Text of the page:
Oversharing on the Internet and How to Get over an Embarrassing Moment

Oversharing on the Internet and How to Get over an Embarrassing Moment

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In case you’ve been living under a rock this last week, Miley Cyrus chose MTV’s Video Music Awards to come out of the Hanna Montana closet, and shed her image as the school-girl icon of yesteryear.  She twerked her way into mainstream media and went viral on Youtube, as if to say ‘I am a grown woman.’  Or, as her song points out, “she’s here to party, does what she wants, and doesn’t care what anybody has to say.”

However, several media outlets have speculated that, indeed, she WILL care what people think and say when the video of her twerking is brought up over and over again in the future.  What if Miley decides to pursue a ‘serious’ career in popular music, or an acting career?  Even 10 years from now, who will take her seriously whenever a video of her dancing provocatively with stuffed bears pops up over and over again?

In this day and age, it’s become apparent that anything you do in real life may be subject to being recorded and uploaded for all of eternity.  The path to mature adulthood would be amiss without some youthful indiscretions, crazy behavior and embarrassing mistakes, but in the 21st century, there is an added stressful possibility that you might be recorded, and that recording might not only be revealed to all of your friends, families and co-workers, but it might in fact follow you around the rest of your life.

So, what do you do if you find an embarrassing video or photo on the internet?

1.) Delete! Delete! Delete! – if an incriminating video or photo shows up on a social media platform, find out what options you have of crushing it like a bug.  For example, Facebook has options where you can untag yourself from photos.  However, that may not be enough.  Don’t be afraid to ask the person who posted the embarrassing material to take it down.  Often times, they will not know that the material is sensitive to you until you speak up.  If they refuse, your social media platform may have an option in which you can report the material as offensive.  Here are some more tips from Lifehacker.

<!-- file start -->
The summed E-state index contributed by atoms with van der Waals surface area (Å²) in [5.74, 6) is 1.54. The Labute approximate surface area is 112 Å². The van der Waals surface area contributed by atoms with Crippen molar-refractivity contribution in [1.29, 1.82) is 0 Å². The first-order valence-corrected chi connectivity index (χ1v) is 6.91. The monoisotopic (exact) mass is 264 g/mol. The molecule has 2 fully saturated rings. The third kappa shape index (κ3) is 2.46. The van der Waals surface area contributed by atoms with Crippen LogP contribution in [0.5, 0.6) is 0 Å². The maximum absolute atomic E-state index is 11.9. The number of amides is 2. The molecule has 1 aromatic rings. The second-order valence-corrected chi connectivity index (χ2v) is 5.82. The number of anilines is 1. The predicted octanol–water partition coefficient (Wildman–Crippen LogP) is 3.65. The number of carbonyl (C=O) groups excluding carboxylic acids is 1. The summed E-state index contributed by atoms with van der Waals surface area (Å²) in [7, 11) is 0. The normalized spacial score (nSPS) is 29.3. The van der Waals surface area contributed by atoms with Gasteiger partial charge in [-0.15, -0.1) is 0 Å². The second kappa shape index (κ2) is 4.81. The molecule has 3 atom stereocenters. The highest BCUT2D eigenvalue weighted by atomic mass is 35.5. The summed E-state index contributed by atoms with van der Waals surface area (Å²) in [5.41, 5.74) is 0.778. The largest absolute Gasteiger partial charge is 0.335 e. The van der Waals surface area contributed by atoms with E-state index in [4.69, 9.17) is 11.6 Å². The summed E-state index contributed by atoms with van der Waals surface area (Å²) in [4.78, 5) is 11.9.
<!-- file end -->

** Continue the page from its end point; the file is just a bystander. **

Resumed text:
2.) Damage Control – if you find that too many people have already seen the embarrassing material, or too many people are posting it (must have been some party!), and it’s already gone ‘viral’ within your social group, consider going with the flow.  Own it.  Let people know that you are aware of the embarrassing situation, that you are young and make mistakes, or even consider a posted apology, etc.  If you get out in front of it, it tends to take the steam out of the train.  After all, most of why people share something embarrassing is to embarrass the person – and if the person is owning up to the behavior, then there is nothing left to do but move on to the next ‘victim.’

3.) Log off and Lay Low – Has the material already spread like wildfire, and you’re unable to stamp it out or escape it?  Consider deleting all of your social media logins and lying low for a while.  One certainty in life is that people have a short attention span, and will most likely forget about the picture or video and move on to the next interesting thing.  Staying away from social media for awhile might also change your perspective on what is important in life, and that embarrassing picture might not seem like the dire situation you thought it was.

4.) Seek Help – What if the online material is so bad that you feel like the only way to escape the embarrassment is to disappear for good?  There have been several news reports of teenagers that have taken their own lives after an embarrassing video has been texted in between students or surfaced on the internet.  Nothing ‘embarrassing’ is ever worth committing suicide over.  If you find yourself in a place where you feel helpless and unable to control the situation, seek help – either from friends, parents, school administration or a licensed therapist.  They can provide perspective about the long term effects, and coping tips on how to deal and move on from your public humiliation. If you feel that we can provide you with help, you can contact us to make a counseling appointment. We offer adult counseling and teen counseling.

Brought to you by Just Mind, counselors in Austin who are working to provide their clients with the best care possible.

Photo by Thom on Unsplash